In Australia we had the Digital Educational Revolution (DER) whereby senior secondary students were provided with a laptop computer. Great, yet there was minimal professional development for teachers as to how to use these devices and maintenance wasn’t factored in. Our youngest daughter (high SES government school) was a recipient of such a computer and her experience, if typical, was concerning. Aside from maintenance and upgrade issues, ‘educational’ use appeared to be confined to reading school announcements and downloading worksheets that had to be completed without adequate scaffolding or feedback by teachers when completed. Until the keyboard broke, the major use was downloading movies and TV shows and watching YouTube clips of cats and the like. Who knows where these computers are now, but what I see is, as noted, growing disparity.

    Some schools, both government and private, boast wonderful multi-media facilities with state of the art equipment and reasonable to effective pedagogy but in other schools, the contrast is stark. Despite figures purporting to show that more than 90% of Australian households have access to the internet, the key question is how this facility is used and who is using it. Many recent teacher education graduates I speak with find themselves in low SES schools where ICT access is poor – forget about students bringing their own devices – and when teachers can finally get their students into the lab or library, many of the computers are out of action and those that are working are slow as a wet week. In short, as with other equity gaps, the ICT gap is widening. These high users of ICT are frustrated.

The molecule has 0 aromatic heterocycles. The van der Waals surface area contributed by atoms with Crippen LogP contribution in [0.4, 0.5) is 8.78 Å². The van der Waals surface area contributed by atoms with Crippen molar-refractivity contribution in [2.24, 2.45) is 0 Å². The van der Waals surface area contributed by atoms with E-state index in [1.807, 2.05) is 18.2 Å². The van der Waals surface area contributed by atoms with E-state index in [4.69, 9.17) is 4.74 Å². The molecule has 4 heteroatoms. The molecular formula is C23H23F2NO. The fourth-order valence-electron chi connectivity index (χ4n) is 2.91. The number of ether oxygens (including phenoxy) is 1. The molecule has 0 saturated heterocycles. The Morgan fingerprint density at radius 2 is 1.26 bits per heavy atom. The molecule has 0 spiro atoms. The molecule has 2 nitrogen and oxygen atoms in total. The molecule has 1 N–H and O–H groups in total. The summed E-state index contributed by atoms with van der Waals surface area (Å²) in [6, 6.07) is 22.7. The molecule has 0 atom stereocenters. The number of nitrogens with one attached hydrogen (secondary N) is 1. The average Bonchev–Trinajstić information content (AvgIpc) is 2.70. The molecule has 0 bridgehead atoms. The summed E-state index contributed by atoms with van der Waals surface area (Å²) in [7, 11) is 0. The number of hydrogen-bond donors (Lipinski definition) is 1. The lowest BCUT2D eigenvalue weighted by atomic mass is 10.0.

A final point. In the book I have noted that pure discovery learning – where students are left to their own devices (sic) – is problematic, yet problem solving and inquiry that is supported by informed teaching and builds upon a solid foundation of knowledge, skills and understanding where significant issues and problems are addressed can produce powerful learning. I’ve been using project work for over 40 years and will continue to do so, including action learning approaches with educators that are a central part of how I approach teaching and learning with professional adults, but I don’t leave my students to find out everything for themselves.